The Hidden Meaning of Chanukah

Rabbi Reuven Mann

Chanuka has emerged as one of the most widely celebrated holidays on the Jewish calendar.  It is not too difficult to understand the reason for this phenomenon.  Chanuka is a happy time and not very "difficult" to observe.  There are no restrictions in terms of "prohibited labor" as there is on Shabbat and other holidays.  One can do whatever one pleases. The basic mitzvah is to light the Menorah each night, recite the blessings and sing a few songs.  It also has become a time of gift giving and festive gatherings.  The "user friendly" ritual requirements make Chanuka rather pleasant and easy to observe.  However we should not be content with a superficial observance of this chag but should seek to understand and appreciate its deeper meaning.

Chanuka is devoted to the celebration of miracles.  We light the candles to signify the miracle which took place in the Beit Hamikdosh, where oil enough to burn for one day lasted for eight days.  We are also required to recite the Al Hanissim prayer which recounts the miracles involved in the struggle against the Greek Empire and praises G-d for the victory.  This blessing describes in very minute detail all of the aspects of the military victory.  It would seem that in expressing gratitude to Hashem more attention is paid to the military triumph than to the miracle of the lights in the Holy Temple.  The question arises: why does the battlefield success assume center stage in the special thanksgiving prayers of the Holiday?

The Rambam says that the mitzvah of the Chanuka lights is very beloved and that a poor person should even sell his garment in order to obtain candles for the Menorah.  At first glance it is difficult to understand why such a severe demand is placed upon a poor person.  What is it about this mitzvah that warrants imposing such an economic hardship on one who lacks means?  Rabbi Soloveitchik explains that the story of Chanuka which the Menorah symbolizes contains a sanctification of G-d's name and to accomplish that we must even sell our very clothing.  I believe we can now have a greater appreciation of the importance of the military victory which is so minutely described in Al Hanisim.  In it we thank Hashem who "delivered the strong into the hands of the weak, the many into the hands of the few, the impure into the hands of the pure, the wicked into the hands of the righteous, and the arrogant into the hands of the students of your Torah.  And for Yourself You made a great and holy name in Your world..."  The wicked claim that there is no G-d but that human might is all that counts.  When the evil triumph G-d's name is "diminished" as people lose faith that there is a Supreme Being who governs the world according to justice.  However, when the righteous and the pure who are weak and few in number prevail against the wicked in spite of their overwhelmingly superior physical might, the name of Hashem is exalted.  For then people see that human might is an illusion and that Hashem rules the world with kindness and compassion for those who act righteously and fulfill His will.  Chanuka is the holiday whose main theme is the sanctification of the name of Hashem in His world.  May we enjoy and be uplifted by its message.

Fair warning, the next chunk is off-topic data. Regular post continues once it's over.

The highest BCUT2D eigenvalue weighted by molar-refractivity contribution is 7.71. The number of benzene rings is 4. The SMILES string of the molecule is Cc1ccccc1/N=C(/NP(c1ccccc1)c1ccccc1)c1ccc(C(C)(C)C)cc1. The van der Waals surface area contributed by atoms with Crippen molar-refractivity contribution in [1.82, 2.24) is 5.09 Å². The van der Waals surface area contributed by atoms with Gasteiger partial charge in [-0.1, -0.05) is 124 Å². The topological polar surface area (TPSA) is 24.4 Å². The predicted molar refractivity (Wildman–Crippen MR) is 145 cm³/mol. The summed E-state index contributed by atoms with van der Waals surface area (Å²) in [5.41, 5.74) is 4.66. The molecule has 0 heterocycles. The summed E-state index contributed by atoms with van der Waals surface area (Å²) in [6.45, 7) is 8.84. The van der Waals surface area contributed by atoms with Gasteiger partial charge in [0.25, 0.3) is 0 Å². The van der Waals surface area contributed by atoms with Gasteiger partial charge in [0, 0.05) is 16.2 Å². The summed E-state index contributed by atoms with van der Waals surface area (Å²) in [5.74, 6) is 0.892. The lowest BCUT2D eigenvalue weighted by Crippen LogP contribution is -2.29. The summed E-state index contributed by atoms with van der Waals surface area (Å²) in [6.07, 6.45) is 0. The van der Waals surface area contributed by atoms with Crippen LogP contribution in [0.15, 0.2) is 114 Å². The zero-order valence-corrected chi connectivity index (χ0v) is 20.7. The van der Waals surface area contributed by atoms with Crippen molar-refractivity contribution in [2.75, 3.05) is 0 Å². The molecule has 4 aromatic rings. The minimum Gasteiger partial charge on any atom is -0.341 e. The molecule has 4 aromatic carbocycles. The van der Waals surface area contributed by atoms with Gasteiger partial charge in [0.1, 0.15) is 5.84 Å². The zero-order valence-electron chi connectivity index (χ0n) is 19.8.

Shabbat Shalom and a Freilichen Chanuka